What Is Truth?

Tintoretto, "Christ before Pilate"

Tintoretto, “Christ before Pilate”

The dialogue between Jesus and Pilate from the Gospel of John (18:28) is one of the most profound exchanges regarding Truth:

“Therefore Pilate … summoned Jesus and said to Him, … ‘So You are a king?’ Jesus answered, ‘You say correctly that I am a king. For this I have been born, and for this I have come into the world, to testify to the truth. Everyone who is of the truth hears My voice.’ Pilate said to Him, ‘What is truth?’”

There are times in our lives which call for standing for the truth, unwaveringly testifying to it with all the awareness of the consequences or sacrifices which are called for. This is the path Jesus chose. This is also the path most prone to sick distortions of fanaticism. On the other hand, what Pilate seems to be imparting to us is that Truth is not fixed or defined eternally: it shifts because it is always relative; it calls for periodic rebirths and renewals. The question “What is truth?” should be asked repeatedly and vigilantly at every single moment of our existence.

Aletheia - Greek goddess of truth, truthfulness and sincerity

Aletheia – Greek goddess of truth, truthfulness and sincerity

Martin Heidegger discussed the etymology of the Greek word for truthalétheia, which means un-concealing. Truth uncovers and reveals that which is hidden. How does Truth remain hidden? What conceals it? I believe that Truth is something that lies beyond conditioning, thoughts, concepts (“the graveyard of perceptions,” as Nietzsche called them), ideas or even symbols. I would equal the Truth with the One, i.e. what Plotinus saw as the ineffable foundation of everything. Perhaps Truth can also be likened to Nothingness – “reality without objects and without forms yet nurturing the seeds of all things,“ as defined in Cirlot’s Dictionary of Symbols. Two thinkers, who are rarely paired together, appear to have answered this question in a similar way: Jiddu Krishnamurti and Friedrich Netzsche. Compare these:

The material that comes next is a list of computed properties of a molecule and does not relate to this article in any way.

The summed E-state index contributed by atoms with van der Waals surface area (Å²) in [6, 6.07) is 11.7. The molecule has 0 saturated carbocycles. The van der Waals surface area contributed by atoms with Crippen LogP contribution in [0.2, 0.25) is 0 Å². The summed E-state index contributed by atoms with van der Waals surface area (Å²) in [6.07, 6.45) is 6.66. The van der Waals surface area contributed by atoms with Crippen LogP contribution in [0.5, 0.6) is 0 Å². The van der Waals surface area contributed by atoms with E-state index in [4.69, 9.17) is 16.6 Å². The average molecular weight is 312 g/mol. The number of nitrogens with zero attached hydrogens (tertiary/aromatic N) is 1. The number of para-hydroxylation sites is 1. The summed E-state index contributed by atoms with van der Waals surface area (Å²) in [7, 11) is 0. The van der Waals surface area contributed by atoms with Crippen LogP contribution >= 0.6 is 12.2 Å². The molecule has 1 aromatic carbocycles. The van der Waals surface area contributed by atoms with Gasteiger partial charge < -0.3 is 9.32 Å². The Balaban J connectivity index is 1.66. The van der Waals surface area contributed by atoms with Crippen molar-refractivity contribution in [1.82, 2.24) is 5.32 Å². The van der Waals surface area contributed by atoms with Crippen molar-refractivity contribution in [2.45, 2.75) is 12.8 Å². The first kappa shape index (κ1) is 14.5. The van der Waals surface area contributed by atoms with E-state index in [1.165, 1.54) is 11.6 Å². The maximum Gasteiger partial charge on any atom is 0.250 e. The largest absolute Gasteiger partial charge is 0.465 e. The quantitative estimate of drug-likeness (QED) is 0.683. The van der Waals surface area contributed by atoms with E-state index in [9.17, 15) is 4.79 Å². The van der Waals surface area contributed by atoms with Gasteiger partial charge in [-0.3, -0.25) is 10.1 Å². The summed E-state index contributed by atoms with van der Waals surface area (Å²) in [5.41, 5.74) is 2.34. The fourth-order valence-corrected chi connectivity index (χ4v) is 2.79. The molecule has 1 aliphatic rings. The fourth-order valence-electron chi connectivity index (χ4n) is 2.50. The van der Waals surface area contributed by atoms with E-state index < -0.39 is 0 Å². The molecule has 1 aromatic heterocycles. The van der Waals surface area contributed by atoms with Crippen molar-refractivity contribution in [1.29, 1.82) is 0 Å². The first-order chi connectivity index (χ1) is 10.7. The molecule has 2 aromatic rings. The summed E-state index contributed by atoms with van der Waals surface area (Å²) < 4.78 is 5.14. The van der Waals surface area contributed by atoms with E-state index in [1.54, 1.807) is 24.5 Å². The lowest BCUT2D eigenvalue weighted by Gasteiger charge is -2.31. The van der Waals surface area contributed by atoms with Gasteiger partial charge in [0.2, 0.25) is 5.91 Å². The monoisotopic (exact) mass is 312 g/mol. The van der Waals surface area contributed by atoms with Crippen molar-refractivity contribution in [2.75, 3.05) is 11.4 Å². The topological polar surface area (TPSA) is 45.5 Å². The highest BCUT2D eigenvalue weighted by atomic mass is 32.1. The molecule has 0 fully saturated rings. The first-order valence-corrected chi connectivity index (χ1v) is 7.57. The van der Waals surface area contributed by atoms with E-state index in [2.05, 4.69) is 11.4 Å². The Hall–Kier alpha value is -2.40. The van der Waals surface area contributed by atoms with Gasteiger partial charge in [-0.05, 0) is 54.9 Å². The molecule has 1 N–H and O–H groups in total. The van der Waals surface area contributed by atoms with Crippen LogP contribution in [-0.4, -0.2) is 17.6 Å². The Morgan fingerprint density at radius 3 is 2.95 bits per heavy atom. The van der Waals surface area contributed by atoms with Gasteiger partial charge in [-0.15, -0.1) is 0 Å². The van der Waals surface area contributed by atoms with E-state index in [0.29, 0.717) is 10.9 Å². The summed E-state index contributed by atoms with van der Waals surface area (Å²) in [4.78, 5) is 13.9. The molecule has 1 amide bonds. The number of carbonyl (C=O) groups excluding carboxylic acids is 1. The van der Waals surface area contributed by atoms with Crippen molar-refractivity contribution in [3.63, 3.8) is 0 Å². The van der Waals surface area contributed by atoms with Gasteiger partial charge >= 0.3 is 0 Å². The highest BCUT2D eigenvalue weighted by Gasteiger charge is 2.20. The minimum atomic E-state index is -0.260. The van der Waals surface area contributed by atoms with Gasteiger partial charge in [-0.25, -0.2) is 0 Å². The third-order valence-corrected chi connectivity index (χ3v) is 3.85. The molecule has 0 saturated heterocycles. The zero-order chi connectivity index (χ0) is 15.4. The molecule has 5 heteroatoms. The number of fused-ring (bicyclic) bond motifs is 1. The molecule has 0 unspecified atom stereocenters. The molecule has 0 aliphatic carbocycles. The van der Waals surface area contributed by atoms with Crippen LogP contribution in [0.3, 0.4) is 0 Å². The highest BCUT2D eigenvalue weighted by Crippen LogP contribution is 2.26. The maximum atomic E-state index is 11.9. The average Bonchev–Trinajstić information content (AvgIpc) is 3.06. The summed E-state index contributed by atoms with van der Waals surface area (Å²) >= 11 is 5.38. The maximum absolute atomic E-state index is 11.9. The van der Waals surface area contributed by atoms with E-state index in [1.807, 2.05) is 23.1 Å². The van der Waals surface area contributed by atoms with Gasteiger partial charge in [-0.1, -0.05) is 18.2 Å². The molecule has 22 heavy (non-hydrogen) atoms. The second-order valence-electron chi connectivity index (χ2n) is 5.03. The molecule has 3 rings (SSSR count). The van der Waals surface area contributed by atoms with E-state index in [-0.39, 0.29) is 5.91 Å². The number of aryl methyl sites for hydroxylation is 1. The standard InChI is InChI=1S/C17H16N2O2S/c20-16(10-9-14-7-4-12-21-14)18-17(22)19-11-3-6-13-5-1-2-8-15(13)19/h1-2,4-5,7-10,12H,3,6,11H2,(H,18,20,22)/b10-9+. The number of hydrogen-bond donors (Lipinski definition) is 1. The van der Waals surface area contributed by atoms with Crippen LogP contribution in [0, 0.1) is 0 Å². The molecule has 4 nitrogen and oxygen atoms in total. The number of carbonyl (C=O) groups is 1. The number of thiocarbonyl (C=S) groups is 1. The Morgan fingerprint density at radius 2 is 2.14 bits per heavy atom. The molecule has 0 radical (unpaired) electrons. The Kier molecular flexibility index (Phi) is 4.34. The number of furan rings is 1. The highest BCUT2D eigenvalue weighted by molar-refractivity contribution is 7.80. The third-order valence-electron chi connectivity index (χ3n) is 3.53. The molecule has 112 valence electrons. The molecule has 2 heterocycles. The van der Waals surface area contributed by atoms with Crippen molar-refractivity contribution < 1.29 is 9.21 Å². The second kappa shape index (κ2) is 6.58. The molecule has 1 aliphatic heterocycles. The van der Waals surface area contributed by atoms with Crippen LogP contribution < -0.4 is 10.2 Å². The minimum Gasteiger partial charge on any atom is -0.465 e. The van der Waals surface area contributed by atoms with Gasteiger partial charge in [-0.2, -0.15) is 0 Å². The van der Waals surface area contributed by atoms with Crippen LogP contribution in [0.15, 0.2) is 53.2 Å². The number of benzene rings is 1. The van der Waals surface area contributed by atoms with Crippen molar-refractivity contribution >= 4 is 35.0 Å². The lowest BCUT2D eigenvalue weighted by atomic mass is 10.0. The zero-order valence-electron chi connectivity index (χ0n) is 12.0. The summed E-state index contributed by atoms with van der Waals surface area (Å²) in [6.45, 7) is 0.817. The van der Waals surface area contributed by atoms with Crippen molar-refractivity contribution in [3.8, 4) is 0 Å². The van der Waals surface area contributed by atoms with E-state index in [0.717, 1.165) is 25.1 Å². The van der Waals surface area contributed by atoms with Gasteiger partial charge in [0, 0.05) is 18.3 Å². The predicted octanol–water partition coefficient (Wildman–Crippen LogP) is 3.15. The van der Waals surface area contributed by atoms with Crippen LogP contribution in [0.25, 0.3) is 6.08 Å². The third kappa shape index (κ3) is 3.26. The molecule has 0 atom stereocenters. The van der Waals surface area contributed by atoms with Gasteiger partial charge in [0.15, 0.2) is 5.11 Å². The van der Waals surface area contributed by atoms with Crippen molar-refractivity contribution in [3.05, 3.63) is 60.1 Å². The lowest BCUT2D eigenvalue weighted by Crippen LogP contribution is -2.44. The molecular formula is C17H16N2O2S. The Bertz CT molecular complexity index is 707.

1.“So, why do we create ideas about truth? … Either we see the truth nakedly, as it is, or we do not. But why do we have a picture about it, a symbol, a word, an image? … What would happen if the mind did not create the idea? It is its function to create ideas, to verbalize, to recall memories, to recognize, to calculate. We know that. But the mind is not free, and it is only when the mind is capable of looking at the truth fully, totally, completely, without any barrier, that there is a freedom. … if you can, if I may suggest it, observe your own mind in operation and watch how it thinks, how it reacts, when a truth is put before it, then you will experience step by step what I am talking about. Then there will be an extraordinary experience. And it is this direct approach, direct experience of what truth is, that is so essential in bringing about a creative life. “

Krishnamurti, “On Truth,” (Fifth Talk in London 1952) via http://www.jkrishnamurti.org/krishnamurti-teachings/view-text.php?tid=385&chid=4705

2.“We obtain the concept, as we do the form, by overlooking what is individual and actual; whereas nature is acquainted with no forms and no concepts, and likewise with no species, but only with an X which remains inaccessible and undefinable for us.

What, then, is truth? A mobile army of metaphors, metonyms, and anthropomorphisms—in short, a sum of human relations which have been enhanced, transposed, and embellished poetically and rhetorically, and which after long use seem firm, canonical, and obligatory to a people: truths are illusions about which one has forgotten that this is what they are; metaphors which are worn out and without sensuous power; coins which have lost their pictures and now matter only as metal, no longer as coins.

Everything which distinguishes man from the animals depends upon this ability to volatilize perceptual metaphors in a schema, and thus to dissolve an image into a concept.

Only by forgetting this primitive world of metaphor can one live with any repose, security, and consistency: only by means of the petrification and coagulation of a mass of images which originally streamed from the primal faculty of human imagination like a fiery liquid, only in the invincible faith that this sun, this window, this table is a truth in itself, in short, only by forgetting that he himself is an artistically creating subject, does man live with any repose, security, and consistency. If but for an instant he could escape from the prison walls of this faith, his ‘self-consciousness’ would be immediately destroyed.”